Should I Transfer From My Chicago Law School To UCLA?

Q: I would like to practice law in Chicago, and am currently enrolled in a II-tier school in the area where I am in the top 10 percent of my class. Would it be wise to transfer to UCLA, ranked #16 in the nation? Or should I stay at my school in Chicago?

A: When selecting law schools, its generally a good idea to graduate from a first-tier law school, preferably the highest ranked school you can get into. But when you want employment in a particular geographic area, its better to graduate near the top of a second-tier school in the same geographic area than to graduate in the middle of your class (or lower) from a school outside the area. The value of an out-of-state diploma from a highly ranked school diminishes the less national the schools reputation. And face it. UCLAmy alma materis not Harvard, Yale, or Stanford.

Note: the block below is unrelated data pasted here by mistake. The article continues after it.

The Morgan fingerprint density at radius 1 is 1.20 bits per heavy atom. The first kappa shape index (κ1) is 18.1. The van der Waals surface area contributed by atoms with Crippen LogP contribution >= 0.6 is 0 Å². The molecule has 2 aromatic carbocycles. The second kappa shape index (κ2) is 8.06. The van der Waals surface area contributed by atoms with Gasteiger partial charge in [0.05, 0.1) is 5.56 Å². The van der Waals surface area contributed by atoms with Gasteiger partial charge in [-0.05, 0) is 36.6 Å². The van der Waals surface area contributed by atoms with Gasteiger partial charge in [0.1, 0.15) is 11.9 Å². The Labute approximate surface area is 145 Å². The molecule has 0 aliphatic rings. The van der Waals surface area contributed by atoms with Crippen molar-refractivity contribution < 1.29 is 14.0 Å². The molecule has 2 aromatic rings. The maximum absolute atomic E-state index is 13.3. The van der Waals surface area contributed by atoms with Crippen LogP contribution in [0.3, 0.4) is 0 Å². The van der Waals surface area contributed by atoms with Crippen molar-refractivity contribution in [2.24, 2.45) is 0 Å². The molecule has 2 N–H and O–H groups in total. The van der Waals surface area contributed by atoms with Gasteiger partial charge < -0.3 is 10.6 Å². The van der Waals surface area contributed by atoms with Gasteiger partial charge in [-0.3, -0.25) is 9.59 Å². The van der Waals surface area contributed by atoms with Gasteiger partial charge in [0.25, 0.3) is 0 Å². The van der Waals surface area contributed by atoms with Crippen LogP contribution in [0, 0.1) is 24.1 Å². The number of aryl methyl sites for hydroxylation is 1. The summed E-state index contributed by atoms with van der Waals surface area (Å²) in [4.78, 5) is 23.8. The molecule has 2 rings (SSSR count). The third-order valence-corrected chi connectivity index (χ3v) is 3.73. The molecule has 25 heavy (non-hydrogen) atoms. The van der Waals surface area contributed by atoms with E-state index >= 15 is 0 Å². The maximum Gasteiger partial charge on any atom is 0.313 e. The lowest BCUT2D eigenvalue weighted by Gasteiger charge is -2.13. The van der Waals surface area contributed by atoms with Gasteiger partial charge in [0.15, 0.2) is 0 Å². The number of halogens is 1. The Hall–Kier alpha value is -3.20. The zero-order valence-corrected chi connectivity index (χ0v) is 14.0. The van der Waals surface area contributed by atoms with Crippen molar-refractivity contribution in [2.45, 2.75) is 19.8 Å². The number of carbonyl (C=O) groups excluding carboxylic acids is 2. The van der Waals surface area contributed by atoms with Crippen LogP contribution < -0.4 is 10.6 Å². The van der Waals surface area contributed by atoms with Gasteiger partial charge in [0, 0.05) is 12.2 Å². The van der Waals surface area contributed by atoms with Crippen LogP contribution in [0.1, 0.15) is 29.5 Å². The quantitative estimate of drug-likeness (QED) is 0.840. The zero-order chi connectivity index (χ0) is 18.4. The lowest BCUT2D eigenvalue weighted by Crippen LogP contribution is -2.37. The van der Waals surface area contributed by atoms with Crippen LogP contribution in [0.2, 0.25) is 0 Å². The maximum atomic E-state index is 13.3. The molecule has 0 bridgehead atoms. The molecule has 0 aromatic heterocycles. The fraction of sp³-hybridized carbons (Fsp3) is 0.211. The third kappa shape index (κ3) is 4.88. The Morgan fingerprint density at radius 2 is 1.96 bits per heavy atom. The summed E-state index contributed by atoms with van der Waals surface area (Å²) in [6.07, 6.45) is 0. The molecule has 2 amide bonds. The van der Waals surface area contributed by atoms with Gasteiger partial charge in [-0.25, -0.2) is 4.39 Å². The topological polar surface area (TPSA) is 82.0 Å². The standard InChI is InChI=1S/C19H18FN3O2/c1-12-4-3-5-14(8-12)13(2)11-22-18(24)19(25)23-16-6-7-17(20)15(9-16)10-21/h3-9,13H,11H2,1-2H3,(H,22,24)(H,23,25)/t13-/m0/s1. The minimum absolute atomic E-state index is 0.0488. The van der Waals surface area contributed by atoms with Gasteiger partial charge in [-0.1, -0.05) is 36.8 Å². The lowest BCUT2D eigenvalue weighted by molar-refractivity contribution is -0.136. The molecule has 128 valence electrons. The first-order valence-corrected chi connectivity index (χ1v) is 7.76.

In your situation, youre well positioned to get a job in Chicago by attending and doing well at a local school, even though its not ranked as highly as UCLA. Going to UCLA can still be a very good decision, though. Your resume will stand out in Chicago as a graduate of a well-regarded California school. And if your grades will transfer, and you feel confident that youll be able to maintain your performance in a more competitive environment, so much the better.

Then again, the job hunt process itself will be a lot more onerous from a distance. Far fewer Chicago law firms will participate in on-campus interviewing at UCLA. You might want to consider finding your first job at a good law firm in Los Angeles and then transferring to Chicago as a lateral associate.

Thats the logic supporting your choice. But many good decisions are made for more subjective reasons. Does UCLA offer academic or clinical courses that you cant get at your school? Are you craving sunshine without humidity? Do you simply need to get away from home? If reasons like those tip the balance in favor of a move, do so without guilt. It sounds like youll do well whatever you choose.